China’s tightened rules on wealth management products having little effect
Suggestions a trial has now begun to bring unsecured Chinese WMPs, one of the main sources of shadow banking, onto banks’ balance sheets
China has made several moves this year to reduce the risks posed by opaque wealth management products (WMPs) – one of the main sources of income for the shadow banking industry.
However, as many companies, including those in distress, still view WMPs as a preferred form of financing, analysts say the measures as unlikely to have any great effect on their continued growth.
“The proposed regulations, in their current form, are positive but represent changes at the margins, and are unlikely to lead to a reduction in the scale of WMP issuance, as banks can find ways around the asset allocation restrictions,” according to a report from the Fitch Ratings.
Earlier this year, the China Banking Regulatory Commission (CBRC) circulated revised rules which, amongst other things, prohibit proceeds from WMPs being sold to retail clients to be invested in shares or beneficiary rights.
It also requires banks to set aside reserves from net income until they have built up a capital buffer equivalent to 1 per cent of the value of their outstanding WMPs.
“If implemented, they only impose restrictions on the investment of proceeds from retail investors, which accounts for less than half of the total amount of the WMPs,” said Jack Yuan, analyst at Fitch Ratings in Shanghai.
“Banks can shift restricted assets to products held by institutional investors. The total amount of investment in shares or beneficiary rights is also quite moderate,” said Yuan.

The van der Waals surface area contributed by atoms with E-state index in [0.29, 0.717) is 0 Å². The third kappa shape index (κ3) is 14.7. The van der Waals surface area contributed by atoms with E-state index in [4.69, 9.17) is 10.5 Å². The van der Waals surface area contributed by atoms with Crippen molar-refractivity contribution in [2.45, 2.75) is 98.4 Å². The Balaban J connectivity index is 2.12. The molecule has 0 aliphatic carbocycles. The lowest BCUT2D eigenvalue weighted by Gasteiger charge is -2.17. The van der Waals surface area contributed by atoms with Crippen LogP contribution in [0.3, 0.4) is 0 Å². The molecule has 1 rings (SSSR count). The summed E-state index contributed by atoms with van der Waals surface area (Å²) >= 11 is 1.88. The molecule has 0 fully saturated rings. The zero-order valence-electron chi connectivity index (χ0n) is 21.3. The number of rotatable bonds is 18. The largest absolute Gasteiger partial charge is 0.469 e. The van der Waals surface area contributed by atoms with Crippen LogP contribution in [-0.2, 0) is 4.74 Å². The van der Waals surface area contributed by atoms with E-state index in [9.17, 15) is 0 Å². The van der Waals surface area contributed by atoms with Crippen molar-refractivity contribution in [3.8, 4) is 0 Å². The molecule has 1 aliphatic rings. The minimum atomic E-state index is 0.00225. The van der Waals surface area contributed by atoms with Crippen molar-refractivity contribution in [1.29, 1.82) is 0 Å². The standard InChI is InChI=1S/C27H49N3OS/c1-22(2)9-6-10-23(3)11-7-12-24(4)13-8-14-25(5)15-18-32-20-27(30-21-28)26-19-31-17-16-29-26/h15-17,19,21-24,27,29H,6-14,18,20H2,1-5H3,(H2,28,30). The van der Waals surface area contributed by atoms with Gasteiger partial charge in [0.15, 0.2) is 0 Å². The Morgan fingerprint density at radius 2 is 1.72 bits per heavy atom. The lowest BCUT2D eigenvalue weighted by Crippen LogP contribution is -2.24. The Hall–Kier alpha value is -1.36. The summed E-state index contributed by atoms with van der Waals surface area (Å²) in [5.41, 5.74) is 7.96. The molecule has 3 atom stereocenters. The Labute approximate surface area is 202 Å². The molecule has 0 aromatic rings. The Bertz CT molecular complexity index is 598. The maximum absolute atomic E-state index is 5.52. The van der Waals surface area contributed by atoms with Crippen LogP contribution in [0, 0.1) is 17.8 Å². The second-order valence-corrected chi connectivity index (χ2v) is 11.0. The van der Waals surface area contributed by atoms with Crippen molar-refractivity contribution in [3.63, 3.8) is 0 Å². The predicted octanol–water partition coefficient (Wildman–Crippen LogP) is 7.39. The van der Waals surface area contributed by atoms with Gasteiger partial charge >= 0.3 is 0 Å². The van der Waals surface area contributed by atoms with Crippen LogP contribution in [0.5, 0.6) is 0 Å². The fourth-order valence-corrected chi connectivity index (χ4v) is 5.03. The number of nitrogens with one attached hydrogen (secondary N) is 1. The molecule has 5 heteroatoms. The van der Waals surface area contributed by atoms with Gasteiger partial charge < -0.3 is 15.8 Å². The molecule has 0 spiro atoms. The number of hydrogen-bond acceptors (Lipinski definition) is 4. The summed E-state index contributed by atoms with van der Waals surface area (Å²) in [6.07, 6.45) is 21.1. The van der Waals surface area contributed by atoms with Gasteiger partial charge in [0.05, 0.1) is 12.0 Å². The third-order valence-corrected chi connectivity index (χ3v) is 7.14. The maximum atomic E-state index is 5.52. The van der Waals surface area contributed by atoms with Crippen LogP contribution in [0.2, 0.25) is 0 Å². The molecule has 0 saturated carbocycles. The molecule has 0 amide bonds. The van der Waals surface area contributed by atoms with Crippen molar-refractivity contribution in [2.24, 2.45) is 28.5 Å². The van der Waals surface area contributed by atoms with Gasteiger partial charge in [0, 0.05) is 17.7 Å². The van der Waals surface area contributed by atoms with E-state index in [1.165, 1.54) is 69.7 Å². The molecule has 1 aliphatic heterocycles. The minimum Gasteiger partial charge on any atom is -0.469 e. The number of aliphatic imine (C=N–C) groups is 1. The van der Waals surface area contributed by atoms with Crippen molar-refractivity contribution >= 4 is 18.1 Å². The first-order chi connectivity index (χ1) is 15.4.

Last month, the People’s Bank of China (PBOC) reportedly began a trial, to incorporate off-balance-sheet WMPs in its Macro Prudential Assessment (MPA) framework.
Under the MPA, the broad credit of individual institutions should not exceed the central bank’s M2 target growth by more than 20-25 per cent.
“That means the new methodology will only potentially affect the fastest-growing banks, especially mid to small-sized banks which have been quite aggressive in expanding WMPs, with little impact on big banks,” said Yuan.
Li Chao, the chief macro analyst at Huatai Securities, said: “The new rules are expected to only have an impact on newly issued WMPs, and outstanding WMPs are not included, therefore, it will not have any significant impact on the scale of WMPs.”
Li’s view is echoed by China International Capital Corporation, which said in a recent report that “considering the fact that it is only imposing restrictions on new issuance, it will not reduce the total size of WMPs”.
So as the total scale is not expected to reduce significantly, the risk will not go away.
The outstanding balance of WMPs had reached 26.3 trillion yuan by the end of the first half of 2016, the equivalent to 37 per cent of GDP, from 16 per cent three years earlier, and around 77 per cent of outstanding WMPs resided off the balance sheet, according to the data from Fitch Ratings.
That means they are, in effect, bank contingent liabilities as there is a widely held expectation that issuing banks will stand behind their products, and it is exceedingly rare for banks to pass on losses to investors.
“An increase in provisioning requirements is positive, but would still be far below the capital levels and reserves banks would need to hold if credit was on-balance-sheet,” said the Fitch.
Fitch estimates that “impairment of just 2 per cent of outstanding products would be enough to wipe out all profits accumulated from WMP business over the life of the industry.”
It concluded that the regulators have not taken stringent enough measures to rein in WMP and other forms of shadow banking activity, because they represent too important an alternative source of credit for the real economy.